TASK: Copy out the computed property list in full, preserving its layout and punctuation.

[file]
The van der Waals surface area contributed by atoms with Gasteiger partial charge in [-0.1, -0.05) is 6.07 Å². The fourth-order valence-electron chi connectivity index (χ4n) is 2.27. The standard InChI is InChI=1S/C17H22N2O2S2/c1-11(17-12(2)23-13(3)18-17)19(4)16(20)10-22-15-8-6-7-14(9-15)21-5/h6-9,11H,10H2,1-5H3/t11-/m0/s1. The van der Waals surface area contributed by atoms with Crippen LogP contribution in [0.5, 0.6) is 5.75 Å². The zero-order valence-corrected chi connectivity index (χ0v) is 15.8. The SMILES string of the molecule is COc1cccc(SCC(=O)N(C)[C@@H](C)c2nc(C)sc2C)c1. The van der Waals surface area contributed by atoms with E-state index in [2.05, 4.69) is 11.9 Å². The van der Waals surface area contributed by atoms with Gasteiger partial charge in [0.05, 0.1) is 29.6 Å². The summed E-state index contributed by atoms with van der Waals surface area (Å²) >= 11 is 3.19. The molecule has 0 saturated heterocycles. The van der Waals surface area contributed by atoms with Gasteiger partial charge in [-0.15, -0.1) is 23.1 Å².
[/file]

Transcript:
The van der Waals surface area contributed by atoms with Gasteiger partial charge in [-0.1, -0.05) is 6.07 Å². The fourth-order valence-electron chi connectivity index (χ4n) is 2.27. The standard InChI is InChI=1S/C17H22N2O2S2/c1-11(17-12(2)23-13(3)18-17)19(4)16(20)10-22-15-8-6-7-14(9-15)21-5/h6-9,11H,10H2,1-5H3/t11-/m0/s1. The van der Waals surface area contributed by atoms with Crippen LogP contribution in [0.5, 0.6) is 5.75 Å². The zero-order valence-corrected chi connectivity index (χ0v) is 15.8. The SMILES string of the molecule is COc1cccc(SCC(=O)N(C)[C@@H](C)c2nc(C)sc2C)c1. The van der Waals surface area contributed by atoms with E-state index in [2.05, 4.69) is 11.9 Å². The van der Waals surface area contributed by atoms with Gasteiger partial charge in [0.05, 0.1) is 29.6 Å². The summed E-state index contributed by atoms with van der Waals surface area (Å²) >= 11 is 3.19. The molecule has 0 saturated heterocycles. The van der Waals surface area contributed by atoms with Gasteiger partial charge in [-0.15, -0.1) is 23.1 Å².